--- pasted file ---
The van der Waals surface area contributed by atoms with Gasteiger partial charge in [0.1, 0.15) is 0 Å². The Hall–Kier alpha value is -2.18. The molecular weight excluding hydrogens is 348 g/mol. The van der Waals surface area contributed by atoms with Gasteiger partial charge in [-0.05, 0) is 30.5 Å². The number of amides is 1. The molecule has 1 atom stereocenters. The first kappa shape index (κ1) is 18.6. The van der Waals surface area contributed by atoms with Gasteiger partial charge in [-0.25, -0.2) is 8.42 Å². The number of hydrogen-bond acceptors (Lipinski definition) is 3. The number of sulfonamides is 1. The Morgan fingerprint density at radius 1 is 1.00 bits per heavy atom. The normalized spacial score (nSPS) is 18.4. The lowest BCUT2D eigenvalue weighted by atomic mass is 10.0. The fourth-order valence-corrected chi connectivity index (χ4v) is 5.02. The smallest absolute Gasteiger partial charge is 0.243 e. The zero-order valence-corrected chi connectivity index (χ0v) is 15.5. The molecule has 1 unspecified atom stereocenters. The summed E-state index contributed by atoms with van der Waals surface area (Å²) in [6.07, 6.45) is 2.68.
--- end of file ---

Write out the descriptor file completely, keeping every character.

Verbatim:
The van der Waals surface area contributed by atoms with Gasteiger partial charge in [0.1, 0.15) is 0 Å². The Hall–Kier alpha value is -2.18. The molecular weight excluding hydrogens is 348 g/mol. The van der Waals surface area contributed by atoms with Gasteiger partial charge in [-0.05, 0) is 30.5 Å². The number of amides is 1. The molecule has 1 atom stereocenters. The first kappa shape index (κ1) is 18.6. The van der Waals surface area contributed by atoms with Gasteiger partial charge in [-0.25, -0.2) is 8.42 Å². The number of hydrogen-bond acceptors (Lipinski definition) is 3. The number of sulfonamides is 1. The Morgan fingerprint density at radius 1 is 1.00 bits per heavy atom. The normalized spacial score (nSPS) is 18.4. The lowest BCUT2D eigenvalue weighted by atomic mass is 10.0. The fourth-order valence-corrected chi connectivity index (χ4v) is 5.02. The smallest absolute Gasteiger partial charge is 0.243 e. The zero-order valence-corrected chi connectivity index (χ0v) is 15.5. The molecule has 1 unspecified atom stereocenters. The summed E-state index contributed by atoms with van der Waals surface area (Å²) in [6.07, 6.45) is 2.68.